I'm not going to give the Associated Press any medals for the November 6 video it took its sweet time releasing of Bill Cosby bullying a reporter over inquiries on the sexual assault allegations. The upside is that video is a mere snapshot into what can only be a bottomless pit of manipulative behavior.

If any good is to come of this, it's that this video will demonstrate why victims of sexual assault are so reluctant to go to law enforcement or discuss their traumatic experiences on a witness stand. Even the AP reporter, who should be accustomed to asking difficult questions, weasels and dances around the raping elephant in the room.

Cosby: "And I'll tell you why. I think you were told. I don't want to compromise your integrity, but we don't, I don't talk about it."

This statement right here is a prime example of expert manipulation. "I don't want to compromise your integrity?" Cosby implies he's doing the reporter a favor by declaring the sexual assault allegations off topic. The implication here is that if the reporter goes public, the AP's integrity will be trashed. Although it's laughable think about this now, it's very likely he said something similar to one or more of his victims. The thinly-veiled threat can apply to any field: entertainment, writing, the arts, etc.

Cosby: "I know I didn't say anything, but I'm asking your integrity that since I didn't want to say anything, but I did answer you in terms of 'I don't want to say anything, of what value will it have?'"

AP Reporter: "I don't think it will have..."

Cosby: (Speaking to off-camera publicist) "Mam? What'd you say?"

AP Reporter: "Sorry?"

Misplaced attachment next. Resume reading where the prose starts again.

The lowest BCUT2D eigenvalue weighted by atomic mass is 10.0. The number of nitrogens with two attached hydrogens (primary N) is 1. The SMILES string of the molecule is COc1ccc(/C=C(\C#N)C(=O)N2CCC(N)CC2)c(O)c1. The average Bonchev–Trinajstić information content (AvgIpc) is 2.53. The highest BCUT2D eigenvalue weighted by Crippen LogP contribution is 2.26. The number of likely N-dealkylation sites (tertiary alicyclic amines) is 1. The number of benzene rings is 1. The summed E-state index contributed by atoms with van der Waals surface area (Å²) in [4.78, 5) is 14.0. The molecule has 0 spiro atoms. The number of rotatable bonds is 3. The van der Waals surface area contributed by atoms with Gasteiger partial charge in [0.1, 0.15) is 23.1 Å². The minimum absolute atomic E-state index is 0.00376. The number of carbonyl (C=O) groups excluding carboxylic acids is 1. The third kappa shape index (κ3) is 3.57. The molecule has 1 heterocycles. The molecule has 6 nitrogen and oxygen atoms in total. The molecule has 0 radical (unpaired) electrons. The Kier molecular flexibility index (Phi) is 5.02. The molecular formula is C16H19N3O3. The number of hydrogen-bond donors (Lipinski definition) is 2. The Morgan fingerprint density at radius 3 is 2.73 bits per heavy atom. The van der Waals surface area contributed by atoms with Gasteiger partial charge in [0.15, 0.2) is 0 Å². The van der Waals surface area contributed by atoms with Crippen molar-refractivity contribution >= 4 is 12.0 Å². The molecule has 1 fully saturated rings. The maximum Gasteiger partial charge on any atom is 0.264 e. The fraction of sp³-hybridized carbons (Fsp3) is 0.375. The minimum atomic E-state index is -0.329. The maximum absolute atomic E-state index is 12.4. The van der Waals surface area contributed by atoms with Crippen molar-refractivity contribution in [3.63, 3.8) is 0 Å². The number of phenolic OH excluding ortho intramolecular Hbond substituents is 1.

Cosby: "What did you say?"

Off-camera publicist: "I don't think it has any value either."

Cosby: "And I would appreciate it if it was scuttled."

Not only is Cosby in on these threatening and manipulative tactics, but he has his press people are too. These two are determining what does and doesn't have value instead of the AP's readership. These two are dictating the content of a news story instead of the AP. These two are silencing not only the women who have spoken out but those who have remained silent so far but may not any longer.

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Other notable quotes from Cosby echo the same behavior, but what's most interesting is the AP reporter's responses. The reporter never really takes responsibility for asking the questions. Keep in mind it really could be that the higher ups wanted something, as the reporter stated, but there's a lot of backing down and borderline apologetic behavior.

Cosby: "Now can I get something from you?"

AP Reporter: "What's that?"

Cosby: "That none of that will be shown?"

AP Reporter: "I can't promise that, myself, but you didn't say anything..."

and

AP Reporter: "I hear you. I will tell that to my editors and I think that they will understand..."

Cosby: "I think if you want to consider yourself to be serious that it will not appear anywhere."

AP Reporter: "OK. I appreciate what you've asked."

Cosby: "Thank you. And we thought, by the way, because it was AP, that it wouldn't be necessary to go over that question with you."

AP Reporter: "I know. And we haven't written about this at all in the past two months, but they want, my bosses wanted me to ask..."

Really? A reporter appreciates a highly controversial interview subject asking him to delete a damning interview portion? Yes, I get that the moment was probably awkward, but the video got the reporter to say that he appreciates a demand that dictates the exact opposite of what's in a reporter's job description. That would be so amazing if it weren't so disgusting.

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Cosby didn't even assault the reporter, and yet the reporter is clearly nervous and deferential over questions that didn't even get answered.

Not only that, but the AP was so intimidated by this information that it didn't even release it until more victims came forward. At that time, nearly two weeks had passed. I guess that answers the question of how many people have to come forward until the general public is convinced we have a sexual predator in our midst.

The AP is a very large, nationally known media outlet. If its reporters can't even directly confront Cosby in the safety of multiple witnesses and a camera, then how can we expect sexual assault victims to do the same?